Goldman Sachs Group Inc. made hundreds of partners rich when it went public in 1999. Its performance since then has turned Lloyd Blankfein into a billionaire.

The chief executive officer of the Wall Street bank for the past nine years, Blankfein has seen his net worth surge to about $1.1 billion as the firm’s shares quadrupled since the initial public offering, according to the Bloomberg Billionaires Index. As the largest individual owner of Goldman Sachs stock, he has a stake in the company worth almost $500 million. Real estate and an investment portfolio seeded by cash bonuses and distributions from the bank’s private-equity funds add more than $600 million.

For Blankfein, the son of a New York postal worker, the accumulation of wealth has been dramatic. He’s one of the few current leaders of a big global bank who reached a senior- executive rank before his firm went public. That won’t happen again anytime soon, as Goldman Sachs was the last major Wall Street firm to end its private partnership.

“It will be a rare thing,” said Alan Johnson, managing director of compensation-consulting firm Johnson Associates. “Most people won’t have as long of a career at a high level, and it’s certainly unusual to keep as much of that stock that you’ve been granted. And then, of course, the firm you work for has to be really successful.”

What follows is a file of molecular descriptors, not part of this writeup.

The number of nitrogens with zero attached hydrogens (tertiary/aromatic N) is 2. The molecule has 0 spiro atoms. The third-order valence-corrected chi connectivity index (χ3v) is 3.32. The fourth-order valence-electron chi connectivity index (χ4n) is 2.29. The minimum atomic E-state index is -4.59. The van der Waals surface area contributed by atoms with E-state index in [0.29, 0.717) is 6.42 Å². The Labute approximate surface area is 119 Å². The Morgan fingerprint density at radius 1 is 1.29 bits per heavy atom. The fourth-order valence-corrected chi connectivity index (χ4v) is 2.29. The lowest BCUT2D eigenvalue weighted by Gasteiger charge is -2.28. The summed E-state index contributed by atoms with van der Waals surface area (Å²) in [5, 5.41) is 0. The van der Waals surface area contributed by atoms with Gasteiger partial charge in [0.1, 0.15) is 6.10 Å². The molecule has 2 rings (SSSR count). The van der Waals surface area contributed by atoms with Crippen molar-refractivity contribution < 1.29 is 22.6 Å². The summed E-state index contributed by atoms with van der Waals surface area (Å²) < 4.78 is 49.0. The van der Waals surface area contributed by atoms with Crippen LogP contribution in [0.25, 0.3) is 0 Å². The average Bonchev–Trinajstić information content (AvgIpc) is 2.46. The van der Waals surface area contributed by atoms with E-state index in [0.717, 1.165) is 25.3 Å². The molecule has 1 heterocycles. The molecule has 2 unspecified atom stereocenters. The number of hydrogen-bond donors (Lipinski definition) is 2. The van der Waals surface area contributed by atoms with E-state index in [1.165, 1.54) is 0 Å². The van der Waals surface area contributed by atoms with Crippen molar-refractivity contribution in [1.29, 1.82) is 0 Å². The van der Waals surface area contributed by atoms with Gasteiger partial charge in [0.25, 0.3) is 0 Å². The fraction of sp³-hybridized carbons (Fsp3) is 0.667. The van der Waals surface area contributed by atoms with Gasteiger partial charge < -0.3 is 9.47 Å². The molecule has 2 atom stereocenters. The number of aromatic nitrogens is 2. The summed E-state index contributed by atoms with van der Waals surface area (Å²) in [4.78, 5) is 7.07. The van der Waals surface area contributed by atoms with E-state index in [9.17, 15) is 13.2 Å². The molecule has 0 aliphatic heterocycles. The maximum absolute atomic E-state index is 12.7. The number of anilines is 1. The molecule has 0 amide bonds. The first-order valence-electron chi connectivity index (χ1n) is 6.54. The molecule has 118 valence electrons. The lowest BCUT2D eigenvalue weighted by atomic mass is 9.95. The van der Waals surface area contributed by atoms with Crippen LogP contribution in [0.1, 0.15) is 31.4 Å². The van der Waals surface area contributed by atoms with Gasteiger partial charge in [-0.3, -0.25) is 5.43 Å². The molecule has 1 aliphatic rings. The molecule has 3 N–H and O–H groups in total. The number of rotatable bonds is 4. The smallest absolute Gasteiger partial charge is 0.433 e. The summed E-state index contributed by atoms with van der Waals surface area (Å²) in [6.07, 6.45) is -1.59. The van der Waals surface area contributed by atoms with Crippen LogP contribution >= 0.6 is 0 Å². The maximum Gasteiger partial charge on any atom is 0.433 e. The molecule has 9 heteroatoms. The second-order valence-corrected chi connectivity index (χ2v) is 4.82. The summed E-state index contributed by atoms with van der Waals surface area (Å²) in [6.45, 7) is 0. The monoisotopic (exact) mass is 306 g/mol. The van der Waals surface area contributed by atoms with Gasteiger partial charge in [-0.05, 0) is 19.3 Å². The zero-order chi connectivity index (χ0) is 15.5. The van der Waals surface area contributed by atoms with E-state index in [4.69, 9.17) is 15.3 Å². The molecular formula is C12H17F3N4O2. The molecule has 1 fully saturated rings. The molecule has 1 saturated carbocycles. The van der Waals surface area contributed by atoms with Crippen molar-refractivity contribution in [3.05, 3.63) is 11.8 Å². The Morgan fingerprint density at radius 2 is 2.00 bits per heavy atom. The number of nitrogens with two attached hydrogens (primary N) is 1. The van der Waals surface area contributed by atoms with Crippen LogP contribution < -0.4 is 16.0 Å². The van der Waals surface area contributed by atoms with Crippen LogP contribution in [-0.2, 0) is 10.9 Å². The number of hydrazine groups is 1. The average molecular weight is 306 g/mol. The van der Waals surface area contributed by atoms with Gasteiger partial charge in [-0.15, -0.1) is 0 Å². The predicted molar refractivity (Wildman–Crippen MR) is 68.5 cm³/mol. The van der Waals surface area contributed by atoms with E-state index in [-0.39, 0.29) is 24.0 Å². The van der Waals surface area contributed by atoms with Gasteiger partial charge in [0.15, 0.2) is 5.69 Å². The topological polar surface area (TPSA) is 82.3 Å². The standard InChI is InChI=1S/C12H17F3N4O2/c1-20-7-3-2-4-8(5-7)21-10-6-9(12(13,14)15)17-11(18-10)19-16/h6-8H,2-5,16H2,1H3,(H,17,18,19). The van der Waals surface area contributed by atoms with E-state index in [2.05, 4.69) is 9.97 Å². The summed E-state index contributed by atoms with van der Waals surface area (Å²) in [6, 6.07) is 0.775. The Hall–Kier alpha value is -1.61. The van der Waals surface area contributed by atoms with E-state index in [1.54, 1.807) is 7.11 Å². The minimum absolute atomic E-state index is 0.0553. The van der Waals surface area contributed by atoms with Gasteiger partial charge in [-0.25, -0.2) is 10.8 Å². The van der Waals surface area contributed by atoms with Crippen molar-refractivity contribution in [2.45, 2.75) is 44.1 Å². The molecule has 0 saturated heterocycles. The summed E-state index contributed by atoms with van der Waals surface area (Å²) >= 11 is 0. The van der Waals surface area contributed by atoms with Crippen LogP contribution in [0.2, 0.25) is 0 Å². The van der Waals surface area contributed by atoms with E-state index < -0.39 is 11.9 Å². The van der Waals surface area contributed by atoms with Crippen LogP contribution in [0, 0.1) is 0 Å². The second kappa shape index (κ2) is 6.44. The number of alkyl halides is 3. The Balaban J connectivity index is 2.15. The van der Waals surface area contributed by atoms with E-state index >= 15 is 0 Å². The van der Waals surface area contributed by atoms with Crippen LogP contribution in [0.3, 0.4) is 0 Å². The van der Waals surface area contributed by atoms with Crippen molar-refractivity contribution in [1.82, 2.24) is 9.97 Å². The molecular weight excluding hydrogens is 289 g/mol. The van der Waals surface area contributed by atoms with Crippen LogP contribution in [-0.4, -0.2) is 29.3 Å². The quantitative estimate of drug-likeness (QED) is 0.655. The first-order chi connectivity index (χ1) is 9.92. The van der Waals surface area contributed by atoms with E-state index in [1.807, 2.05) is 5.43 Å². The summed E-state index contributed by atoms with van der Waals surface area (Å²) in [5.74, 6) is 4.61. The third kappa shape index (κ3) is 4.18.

Enormous Wealth

Blankfein, 60, was co-head of fixed-income trading when Goldman Sachs had its IPO, an event that created enormous wealth for executives. Partners in the firm received stock valued at an average of $63.6 million at the time of the sale. Henry Paulson, the bank’s CEO before and after the IPO, had almost $600 million of stock and options when he left to become U.S. Treasury Secretary in 2006, a move that allowed him to sell his stake without paying taxes.

Shares in the firm have climbed 298 percent since the IPO, compared with a 6 percent drop in the Standard & Poor’s 500 Financials Index. The stock has doubled in the past three years, reaching its highest level since 2007.

Jake Siewert, a spokesman for New York-based Goldman Sachs, wouldn’t confirm or dispute Bloomberg’s calculation. He said Blankfein declined to comment on his personal wealth.